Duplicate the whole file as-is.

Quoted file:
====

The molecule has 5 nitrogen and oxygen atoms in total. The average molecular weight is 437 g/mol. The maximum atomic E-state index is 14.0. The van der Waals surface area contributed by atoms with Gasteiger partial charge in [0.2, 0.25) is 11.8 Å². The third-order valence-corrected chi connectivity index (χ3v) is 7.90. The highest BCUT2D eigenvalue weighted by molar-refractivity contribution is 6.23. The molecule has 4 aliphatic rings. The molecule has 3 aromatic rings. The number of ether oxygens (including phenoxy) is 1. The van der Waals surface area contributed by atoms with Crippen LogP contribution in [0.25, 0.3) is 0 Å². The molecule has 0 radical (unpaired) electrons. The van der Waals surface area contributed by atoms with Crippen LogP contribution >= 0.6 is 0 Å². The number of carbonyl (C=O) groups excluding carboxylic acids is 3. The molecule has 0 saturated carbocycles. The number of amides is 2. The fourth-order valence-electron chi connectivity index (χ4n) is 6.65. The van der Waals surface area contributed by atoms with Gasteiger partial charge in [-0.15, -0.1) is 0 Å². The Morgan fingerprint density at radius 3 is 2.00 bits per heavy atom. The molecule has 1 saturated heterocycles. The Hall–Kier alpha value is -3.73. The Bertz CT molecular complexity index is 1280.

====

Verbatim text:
The molecule has 5 nitrogen and oxygen atoms in total. The average molecular weight is 437 g/mol. The maximum atomic E-state index is 14.0. The van der Waals surface area contributed by atoms with Gasteiger partial charge in [0.2, 0.25) is 11.8 Å². The third-order valence-corrected chi connectivity index (χ3v) is 7.90. The highest BCUT2D eigenvalue weighted by molar-refractivity contribution is 6.23. The molecule has 4 aliphatic rings. The molecule has 3 aromatic rings. The number of ether oxygens (including phenoxy) is 1. The van der Waals surface area contributed by atoms with Crippen LogP contribution in [0.25, 0.3) is 0 Å². The molecule has 0 radical (unpaired) electrons. The van der Waals surface area contributed by atoms with Crippen LogP contribution >= 0.6 is 0 Å². The number of carbonyl (C=O) groups excluding carboxylic acids is 3. The molecule has 0 saturated carbocycles. The number of amides is 2. The fourth-order valence-electron chi connectivity index (χ4n) is 6.65. The van der Waals surface area contributed by atoms with Gasteiger partial charge in [-0.15, -0.1) is 0 Å². The Morgan fingerprint density at radius 3 is 2.00 bits per heavy atom. The molecule has 1 saturated heterocycles. The Hall–Kier alpha value is -3.73. The Bertz CT molecular complexity index is 1280.